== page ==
A million-dollar donation will see a new scholarship established to fund Indigenous students study architecture at the University of Technology Sydney (UTS).
The Droga Indigenous Scholarship is worth up to $50,000 over five years at the UTS Faculty of Design, Architecture and Building across both undergraduate and postgraduate study. The awarded students will also take part in a summer internship program established specifically for the scholarship winners.
With additional support from UTS, the scholarship will aim to fund two scholarships in the first year with an additional two each year over five years. The goal is to support up to six undergraduate and four postgraduate architecture students by the end of the five year period.
The scholarship is a partnership between UTS, the Droga Family Foundation and is supported by the NSW Architects Registration Board (NSWARB) and Government Architect NSW. It has been established “with the aim to develop meaningful representation in Australian architecture of Indigenous professionals and supporting a thriving Indigenous contribution to architectural culture and production in Australia.”
Records from the NSWARB show only eight registered architects in the state identify as Indigenous and nationally, only 28 registered architects are Indigenous, according to the 2016 Census.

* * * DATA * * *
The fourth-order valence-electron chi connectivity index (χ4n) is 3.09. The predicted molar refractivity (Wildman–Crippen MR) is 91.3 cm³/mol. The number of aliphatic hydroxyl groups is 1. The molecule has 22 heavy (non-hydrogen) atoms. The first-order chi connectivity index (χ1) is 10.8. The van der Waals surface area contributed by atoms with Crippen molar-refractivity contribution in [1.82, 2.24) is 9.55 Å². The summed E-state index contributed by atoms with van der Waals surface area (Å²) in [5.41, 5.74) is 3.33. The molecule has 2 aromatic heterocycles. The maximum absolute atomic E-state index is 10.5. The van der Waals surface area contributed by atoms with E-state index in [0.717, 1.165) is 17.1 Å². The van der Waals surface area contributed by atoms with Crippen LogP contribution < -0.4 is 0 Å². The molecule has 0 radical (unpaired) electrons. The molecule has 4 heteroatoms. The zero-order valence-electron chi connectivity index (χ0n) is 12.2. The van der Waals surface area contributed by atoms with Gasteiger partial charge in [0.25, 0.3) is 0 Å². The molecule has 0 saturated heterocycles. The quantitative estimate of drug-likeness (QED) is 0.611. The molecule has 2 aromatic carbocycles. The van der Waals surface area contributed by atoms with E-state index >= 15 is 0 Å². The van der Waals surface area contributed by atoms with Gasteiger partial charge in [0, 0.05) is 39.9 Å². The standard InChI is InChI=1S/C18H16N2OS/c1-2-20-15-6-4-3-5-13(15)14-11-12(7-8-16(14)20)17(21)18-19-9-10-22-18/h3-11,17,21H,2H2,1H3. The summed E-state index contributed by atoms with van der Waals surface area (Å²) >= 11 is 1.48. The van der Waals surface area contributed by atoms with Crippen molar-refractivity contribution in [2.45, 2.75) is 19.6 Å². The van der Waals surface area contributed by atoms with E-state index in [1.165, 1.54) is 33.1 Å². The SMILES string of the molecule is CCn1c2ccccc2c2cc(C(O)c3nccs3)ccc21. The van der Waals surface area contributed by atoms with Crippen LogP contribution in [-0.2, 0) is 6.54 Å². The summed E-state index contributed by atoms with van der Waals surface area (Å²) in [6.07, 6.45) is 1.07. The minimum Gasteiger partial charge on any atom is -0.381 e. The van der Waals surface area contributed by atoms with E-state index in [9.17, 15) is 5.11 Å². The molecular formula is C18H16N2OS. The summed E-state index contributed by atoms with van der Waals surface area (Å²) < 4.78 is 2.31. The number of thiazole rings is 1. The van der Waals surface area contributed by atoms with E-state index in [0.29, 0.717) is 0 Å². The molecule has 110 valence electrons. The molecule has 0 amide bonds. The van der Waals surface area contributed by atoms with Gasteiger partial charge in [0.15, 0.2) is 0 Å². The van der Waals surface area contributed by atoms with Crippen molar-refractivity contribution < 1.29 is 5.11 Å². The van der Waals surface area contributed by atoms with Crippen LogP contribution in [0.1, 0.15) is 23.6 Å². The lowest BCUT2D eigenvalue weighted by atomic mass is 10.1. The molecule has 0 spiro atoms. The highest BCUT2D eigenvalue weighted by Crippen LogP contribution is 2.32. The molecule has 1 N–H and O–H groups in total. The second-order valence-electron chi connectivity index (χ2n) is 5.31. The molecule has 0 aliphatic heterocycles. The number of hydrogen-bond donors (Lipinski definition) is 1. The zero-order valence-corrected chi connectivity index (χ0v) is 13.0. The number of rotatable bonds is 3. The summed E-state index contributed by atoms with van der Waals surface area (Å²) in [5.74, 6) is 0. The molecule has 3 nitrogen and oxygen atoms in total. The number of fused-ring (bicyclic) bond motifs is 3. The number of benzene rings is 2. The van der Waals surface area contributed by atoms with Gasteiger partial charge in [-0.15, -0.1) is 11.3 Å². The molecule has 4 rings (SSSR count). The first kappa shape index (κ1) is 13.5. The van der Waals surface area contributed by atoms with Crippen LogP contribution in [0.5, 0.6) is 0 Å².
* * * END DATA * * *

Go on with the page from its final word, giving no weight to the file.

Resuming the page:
Michael McDaniel, UTS pro-vice chancellor (Indigenous Leadership and Engagement) and director of the Jumbunna Institute for Indigenous Education and Research, said, “Indigenous architects have the potential to make a valuable contribution not only to their communities but to society as a whole, by bringing architectural skills and knowledge together with an understanding of culture, community and environment.”
The gift, totaling $1 million, comes from the Droga Family Foundation, which is also the benefactor of the Australian Institute of Architects Foundation’s Droga residency, a program that invites foreign architects to Australia on three-month-long study tours. Philanthropist Daniel Droga also gifted his Durbach Block Jaggers-designed apartment in Sydney’s Surry Hills for use during the residency.
The first two scholarships will be awarded in 2019. Each student will receive up to $50,000 over a maximum of five years over both a Bachelor of Design in Architecture and postgraduate study.
Anthony Burke, professor of architecture, added, “There is an enormous untapped wealth of Indigenous knowledge that has never made it across the threshold into architectural practice or environmental design.”
“An Indigenous perspective on architecture is a real source of inspiration and a resource for us as a discipline.”
NSWARB president Deborah Dearing said, “It’s so important that architecture is created by, with and for our entire community and recognizes the important contribution that the current generation of our first Australians can make.”